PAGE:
trending Market Intelligence /marketintelligence/en/news-insights/trending/ByzgW5pbhnLKeQQW6ZlftQ2 content
Log in to other products

Login to Market Intelligence Platform

 /


Looking for more?

Contact Us

Request a Demo

You're one step closer to unlocking our suite of comprehensive and robust tools.

Fill out the form so we can connect you to the right person.

If your company has a current subscription with S&P Global Market Intelligence, you can register as a new user for access to the platform(s) covered by your license at Market Intelligence platform or S&P Capital IQ.

  • First Name*
  • Last Name*
  • Business Email *
  • Phone *
  • Company Name *
  • City *
  • We generated a verification code for you

  • Enter verification Code here*

* Required

In This List

Goldman Sachs sees oil, gas equity sentiment improving in 2020

客户案例:跨国公用事业公司有效增强对新客户信用风险的认知

S&P podcast - Coronavirus pandemic, oil price crash shake up energy sector

Case Study: A Utility Company Efficiently Sharpens Its Focus on the Credit Risk of New Customers

Energy Evolution Podcast

Energy Evolution Why solar energy could get even cheaper


Goldman Sachs sees oil, gas equity sentiment improving in 2020

Investor sentiment toward energy stocks will improve through 2020 as capital discipline exercised by U.S. producers is set to drive improved performance by sector companies, Goldman Sachs analysts said in a Jan. 2 research note.

Additional OPEC production cuts in the first quarter and a crude oil price outlook of $63 per barrel for Brent and $58.50/bbl for West Texas Intermediate will test producers' commitment to capital discipline. Still, as they strive to pay down debt and return more cash to shareholders, producers are expected to stay the course in 2020, the analysts said.

The Goldman Sachs analysts expect producers to generate $13 billion in aggregate free cash flow at the anticipated crude oil price. In turn, improvements in free cash flow, earnings and corporate returns in 2020 will improve energy stock performance relative to the S&P 500, the analysts said.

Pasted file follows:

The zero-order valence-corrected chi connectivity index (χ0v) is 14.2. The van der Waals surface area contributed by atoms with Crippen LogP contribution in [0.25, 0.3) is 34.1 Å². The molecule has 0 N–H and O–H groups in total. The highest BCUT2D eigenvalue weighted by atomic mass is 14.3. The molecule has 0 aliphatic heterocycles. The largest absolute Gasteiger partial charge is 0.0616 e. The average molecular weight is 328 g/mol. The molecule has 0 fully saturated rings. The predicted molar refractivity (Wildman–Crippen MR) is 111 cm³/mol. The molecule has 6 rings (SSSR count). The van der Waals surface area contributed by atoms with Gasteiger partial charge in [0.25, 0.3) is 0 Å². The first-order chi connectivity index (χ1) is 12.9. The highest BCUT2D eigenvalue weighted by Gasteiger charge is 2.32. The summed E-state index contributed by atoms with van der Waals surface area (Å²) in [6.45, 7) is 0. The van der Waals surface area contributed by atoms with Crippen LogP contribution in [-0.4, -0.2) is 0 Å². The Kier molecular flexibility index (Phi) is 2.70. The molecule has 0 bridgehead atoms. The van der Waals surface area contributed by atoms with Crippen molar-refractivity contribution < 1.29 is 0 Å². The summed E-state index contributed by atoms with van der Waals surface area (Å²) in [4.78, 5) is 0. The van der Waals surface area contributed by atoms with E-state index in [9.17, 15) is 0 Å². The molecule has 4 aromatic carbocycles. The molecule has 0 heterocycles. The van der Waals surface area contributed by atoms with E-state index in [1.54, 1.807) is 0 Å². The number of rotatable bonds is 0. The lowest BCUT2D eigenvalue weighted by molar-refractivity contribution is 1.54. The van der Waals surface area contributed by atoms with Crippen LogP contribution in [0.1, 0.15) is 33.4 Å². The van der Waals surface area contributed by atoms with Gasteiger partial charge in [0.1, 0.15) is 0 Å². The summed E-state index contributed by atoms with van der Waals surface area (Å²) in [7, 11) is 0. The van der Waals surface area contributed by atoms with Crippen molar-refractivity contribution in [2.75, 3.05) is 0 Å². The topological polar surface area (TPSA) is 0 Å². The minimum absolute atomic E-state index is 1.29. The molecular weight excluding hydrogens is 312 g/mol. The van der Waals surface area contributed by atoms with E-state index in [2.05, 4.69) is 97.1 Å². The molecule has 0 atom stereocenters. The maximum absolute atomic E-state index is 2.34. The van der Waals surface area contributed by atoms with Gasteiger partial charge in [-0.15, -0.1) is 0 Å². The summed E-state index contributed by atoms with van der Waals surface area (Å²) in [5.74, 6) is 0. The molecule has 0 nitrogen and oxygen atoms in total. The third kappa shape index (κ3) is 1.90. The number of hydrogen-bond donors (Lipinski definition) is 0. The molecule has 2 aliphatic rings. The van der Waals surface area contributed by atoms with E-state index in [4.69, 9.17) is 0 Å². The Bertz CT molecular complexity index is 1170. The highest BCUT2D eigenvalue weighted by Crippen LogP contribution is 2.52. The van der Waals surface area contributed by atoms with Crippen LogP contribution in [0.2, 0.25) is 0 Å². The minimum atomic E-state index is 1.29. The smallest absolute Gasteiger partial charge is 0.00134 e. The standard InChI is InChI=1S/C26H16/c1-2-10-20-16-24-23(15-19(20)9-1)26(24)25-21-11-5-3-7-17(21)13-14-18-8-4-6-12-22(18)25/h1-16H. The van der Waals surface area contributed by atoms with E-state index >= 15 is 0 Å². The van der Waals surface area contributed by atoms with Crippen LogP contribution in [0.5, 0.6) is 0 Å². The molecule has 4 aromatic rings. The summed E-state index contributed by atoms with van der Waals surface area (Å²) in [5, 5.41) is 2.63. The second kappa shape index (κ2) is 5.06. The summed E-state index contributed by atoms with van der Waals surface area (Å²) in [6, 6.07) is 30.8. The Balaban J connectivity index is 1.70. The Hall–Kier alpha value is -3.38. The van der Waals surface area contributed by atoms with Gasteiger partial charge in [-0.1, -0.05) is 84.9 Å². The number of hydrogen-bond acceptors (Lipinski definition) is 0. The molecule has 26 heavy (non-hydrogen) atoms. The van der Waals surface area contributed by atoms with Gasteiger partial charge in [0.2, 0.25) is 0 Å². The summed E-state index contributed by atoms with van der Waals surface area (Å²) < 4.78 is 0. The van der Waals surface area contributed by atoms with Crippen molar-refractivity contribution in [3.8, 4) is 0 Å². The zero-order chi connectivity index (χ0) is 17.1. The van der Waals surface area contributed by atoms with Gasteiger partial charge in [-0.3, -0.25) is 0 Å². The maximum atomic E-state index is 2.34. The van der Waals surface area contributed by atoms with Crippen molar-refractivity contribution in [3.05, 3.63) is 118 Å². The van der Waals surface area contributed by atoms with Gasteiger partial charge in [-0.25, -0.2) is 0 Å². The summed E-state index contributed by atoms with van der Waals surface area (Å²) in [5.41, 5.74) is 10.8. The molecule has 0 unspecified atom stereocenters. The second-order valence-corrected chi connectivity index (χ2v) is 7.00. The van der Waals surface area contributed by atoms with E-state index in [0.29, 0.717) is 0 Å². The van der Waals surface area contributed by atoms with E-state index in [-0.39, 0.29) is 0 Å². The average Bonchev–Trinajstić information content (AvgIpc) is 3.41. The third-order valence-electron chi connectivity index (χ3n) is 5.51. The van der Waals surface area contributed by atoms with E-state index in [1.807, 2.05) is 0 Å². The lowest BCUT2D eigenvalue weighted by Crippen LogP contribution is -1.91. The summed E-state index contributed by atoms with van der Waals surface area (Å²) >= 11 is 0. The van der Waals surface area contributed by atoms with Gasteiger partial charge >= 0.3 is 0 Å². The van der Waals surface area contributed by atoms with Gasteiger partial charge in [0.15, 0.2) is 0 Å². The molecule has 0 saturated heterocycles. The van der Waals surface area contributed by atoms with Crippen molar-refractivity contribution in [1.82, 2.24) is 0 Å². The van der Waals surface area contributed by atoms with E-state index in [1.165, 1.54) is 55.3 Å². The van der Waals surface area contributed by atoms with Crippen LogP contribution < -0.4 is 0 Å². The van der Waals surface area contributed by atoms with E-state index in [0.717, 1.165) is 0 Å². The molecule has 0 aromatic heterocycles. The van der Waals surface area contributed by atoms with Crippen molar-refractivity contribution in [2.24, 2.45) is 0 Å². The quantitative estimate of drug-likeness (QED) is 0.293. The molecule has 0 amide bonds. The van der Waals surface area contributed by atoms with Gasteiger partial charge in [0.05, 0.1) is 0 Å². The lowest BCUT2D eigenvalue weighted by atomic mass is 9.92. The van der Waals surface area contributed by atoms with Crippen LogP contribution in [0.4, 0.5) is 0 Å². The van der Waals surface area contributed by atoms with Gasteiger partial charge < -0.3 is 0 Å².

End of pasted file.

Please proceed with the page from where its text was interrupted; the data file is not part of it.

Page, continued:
Energy stocks in the S&P 500 have moved to 5% of S&P earnings in 2019 from 13% in 2013, the analysts said. They expect earnings for the energy subsectors on market-cap-weighted bases to be up more than 25% in 2020.

The gains are primarily due to select integrated oil companies and refiners, the analysts said. "Refiners have historically traded with [free cash flow] growth, and we see compelling [free cash flow] generation power for our large cap refining coverage in 2020-2022," the Goldman Sachs analysts said.

The investment bank recommends that investors position in refiners Phillips 66, Valero Energy Corp. and Marathon Petroleum Corp. as well as U.S. oil majors Chevron Corp., ConocoPhillips Co. and Exxon Mobil Corp.

Longer-term factors, however, provide a risk to the expectation of improved energy equity sentiment in 2020, the analysts said.

Environmental, social and governance considerations and energy companies' role in decarbonization are increasingly crucial as the sector competes with others in the S&P 500. Investor concerns on longer-term oil demand and election-driven regulatory risk for the U.S. shale complex could also loom over energy equities through 2020, the analysts said.

Additionally, as U.S. shale matures, "individual stock picking based on core shale well inventory will become increasingly relevant," Goldman Sachs said.

U.S. shale production could be approaching its peak, Goldman Sachs said. Already, the inventory of drilled-but-uncompleted wells has fallen, and the market is nearing degradation in shale productivity gains.

Companies continue to invest in U.S. shale, remaining committed to organic and inorganic shale capital deployment. Still, as shale supply costs begin to rise, a shift toward global investment and capital from shale to other areas, including the international and offshore markets, is expected.

Energy companies that are better positioned to compete in the global markets will garner greater investment interest in 2020, the analysts said.

Oilfield services companies are poised to benefit from the international and offshore market recovery. For the second year, international and offshore spending by oilfield services companies will outpace U.S. land spending as international upstream spending will rise 5% to 6% with widespread activity growth. In contrast, exploration and production upstream spending in the U.S. will decline roughly 10%, the analysts said.

Oilfield services companies are also seeing the early stages of price increases for oilfield equipment and services as the companies show continued capital discipline while tool capacity tightens, the analysts said.

This bodes well for Schlumberger Ltd., Baker Hughes Co. and Halliburton Co., which generate 50% to 70% of their revenue from the international markets.

TechnipFMC PLC, Oceaneering International Inc. and National Oilwell Varco Inc. are market leaders in the offshore space, where Goldman Sachs anticipates increased offshore activity will drive higher demand for offshore-related projects and subsea tree orders.

"We expect to see an increased number of [final investment decisions] with deepwater economics improving significantly," the analysts said. Goldman Sachs expects to see a 10% to 16% increase in subsea spending between 2019 and 2021.